In fact, culture conflict of all sorts typifies this work, and from this conflict arise some of its most typical characters, such as the agringados, renegados, and pitiyanquis, who deny their own culture to adopt American ways. But more than any other archetype of American culture, the predominantly male authors have chosen the American female to personify the eroticism, immorality, greed, and materialism they perceive in American society. The amoral Eve in a Metropolis identified as Sodom described by Díaz Guerra evolved into the flapper of the 1920s in Colón, Venegas, and Arce; this enticing but treacherous Eve led unassuming Hispanic Adams into perdition. These authors place the responsibility for preserving Hispanic customs and language and for protecting identity in the hands of Hispanic women and subsequently levy severe criticism at those who adopt liberal American customs or dare to behave like loose women themselves. Such attitudes can also be seen in modern works like Marqués's La carreta and Jaime Carrero's Nuyorican play Pipo Subway no sabe reír (Pipo subway doesn't know how to laugh, 1972).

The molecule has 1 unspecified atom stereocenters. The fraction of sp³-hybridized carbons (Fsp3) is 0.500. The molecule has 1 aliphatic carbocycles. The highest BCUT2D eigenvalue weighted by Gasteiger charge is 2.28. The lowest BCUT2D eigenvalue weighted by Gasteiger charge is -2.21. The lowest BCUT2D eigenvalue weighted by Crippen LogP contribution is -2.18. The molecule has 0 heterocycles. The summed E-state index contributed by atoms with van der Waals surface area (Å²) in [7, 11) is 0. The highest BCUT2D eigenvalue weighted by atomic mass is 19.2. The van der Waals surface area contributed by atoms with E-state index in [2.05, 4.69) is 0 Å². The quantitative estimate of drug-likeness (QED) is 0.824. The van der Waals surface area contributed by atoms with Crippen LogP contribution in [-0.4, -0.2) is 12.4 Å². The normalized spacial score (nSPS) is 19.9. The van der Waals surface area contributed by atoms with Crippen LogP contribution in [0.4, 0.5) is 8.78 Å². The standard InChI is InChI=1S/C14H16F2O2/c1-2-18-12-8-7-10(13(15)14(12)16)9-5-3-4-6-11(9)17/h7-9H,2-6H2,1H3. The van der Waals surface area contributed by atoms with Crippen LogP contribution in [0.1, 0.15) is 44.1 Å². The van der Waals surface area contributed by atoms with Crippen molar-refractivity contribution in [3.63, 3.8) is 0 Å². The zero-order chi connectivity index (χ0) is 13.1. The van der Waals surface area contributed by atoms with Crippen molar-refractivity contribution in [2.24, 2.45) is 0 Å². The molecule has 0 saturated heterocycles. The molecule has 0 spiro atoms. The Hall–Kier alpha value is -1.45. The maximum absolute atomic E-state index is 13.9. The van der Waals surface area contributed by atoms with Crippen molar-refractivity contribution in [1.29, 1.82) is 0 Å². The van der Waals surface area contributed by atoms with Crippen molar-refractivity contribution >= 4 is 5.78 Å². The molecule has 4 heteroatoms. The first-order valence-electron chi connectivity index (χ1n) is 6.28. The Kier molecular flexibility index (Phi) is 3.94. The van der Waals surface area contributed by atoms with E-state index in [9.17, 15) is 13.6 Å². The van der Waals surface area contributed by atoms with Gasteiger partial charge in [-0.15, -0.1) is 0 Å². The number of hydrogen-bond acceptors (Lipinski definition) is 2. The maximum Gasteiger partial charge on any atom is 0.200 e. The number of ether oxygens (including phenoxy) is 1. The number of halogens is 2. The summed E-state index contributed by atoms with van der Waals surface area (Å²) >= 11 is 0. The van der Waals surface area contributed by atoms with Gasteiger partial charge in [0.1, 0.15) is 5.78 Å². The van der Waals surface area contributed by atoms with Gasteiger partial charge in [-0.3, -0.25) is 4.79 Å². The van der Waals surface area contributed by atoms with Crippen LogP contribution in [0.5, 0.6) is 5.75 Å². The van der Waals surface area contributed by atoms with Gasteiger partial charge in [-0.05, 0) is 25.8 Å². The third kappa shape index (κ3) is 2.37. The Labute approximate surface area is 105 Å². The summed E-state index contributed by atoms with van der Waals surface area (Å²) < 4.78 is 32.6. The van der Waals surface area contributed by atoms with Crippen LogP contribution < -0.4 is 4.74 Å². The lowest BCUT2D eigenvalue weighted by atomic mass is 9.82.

I define immigrant literature here as literature written by immigrants in their native language. It is neither a literature about immigrants written by native American writers nor the literature written by the children of immigrants, that is, writers who were born or socialized in the United States and write in English, regardless of their representation of family memories and experiences or even their firsthand accounts of coming to the United States as young children. Although this may seem to be stating the obvious, the point bears repeating, especially since the past few decades have seen the appearance of numerous books of theory and literary criticism that treat Hispanic and Latino writers raised in the United States, including Alvarez, Sandra Cisneros, Cristina García, and even Tomás Rivera and Rolando Hinojosa, as immigrant writers. For example, Alpana Knippling, in the preface to her edited reference collection New Immigrant Literatures in the United States: A Sourcebook to Our Multicultural Literary Heritage (ii), attempts to treat all "hitherto marginalized literatures, specifically the Asian-, Caribbean-, and Mexican-American ones" under the rubric of "new immigrant," erroneously considering the works of authors of Asian-, Caribbean- or Mexican-American ethnicity as immigrant literature while discounting their hyphenated American status; even when the authors studied are the products of generations of U.S. citizenship or residence and even of an indigenous or territorial residence prior to the establishment of U.S. dominion over their families' lands their works are regarded as immigrant literature. Knippling's multiauthored volume includes studies on García and Hijuelos,, Alvarez, Pedro Pietri and Piri Thomas, Ana Castillo, Cisneros, and Luis Valdez: all of these writers are U.S. citizens, having been born or raised in the United States and predominantly using English as their preferred literary language. And although Francisco Ramírez, Rivera, and numerous others discussed in this book wrote important works in Spanish, there is no reason to approach the works and subject matter of these native-born writers under the rubric of immigrant literature. Knippling and her contributing essayists are not alone. Even so august a body as the Modern Language Association has recorded and broadcast on its radio show "What's the Word" round-table discussions erroneously regarding ethnic literature as immigrant literature. Hispanic ethnic autobiographies and bildungsromans in the tradition of Mary Antin, Louis Adamic, Jacob Riis, Henry Roth, James Farrell, Philip Roth, Richard Wright, and numerous others. In their book In a New Land: An Anthology of Immigrant Literature, Sari Grossman and Joan Schur go to the other extreme and include all literature in the United States, except the Native American, as immigrant literature. Such native-born Hispanic writers as Alberto Ríos and Richard Rodriguez are treated not only on the same continuum as true immigrants but also alongside foundational, canonical American writers. Granted, Grossman and Schur do make a distinction in their section "Transplantings" that Ríos and Victor Hernández Cruz are first-generation Americans, or "transplants," as they put it, but this distinction was not made in reference to the other native-born Latinos in their anthology.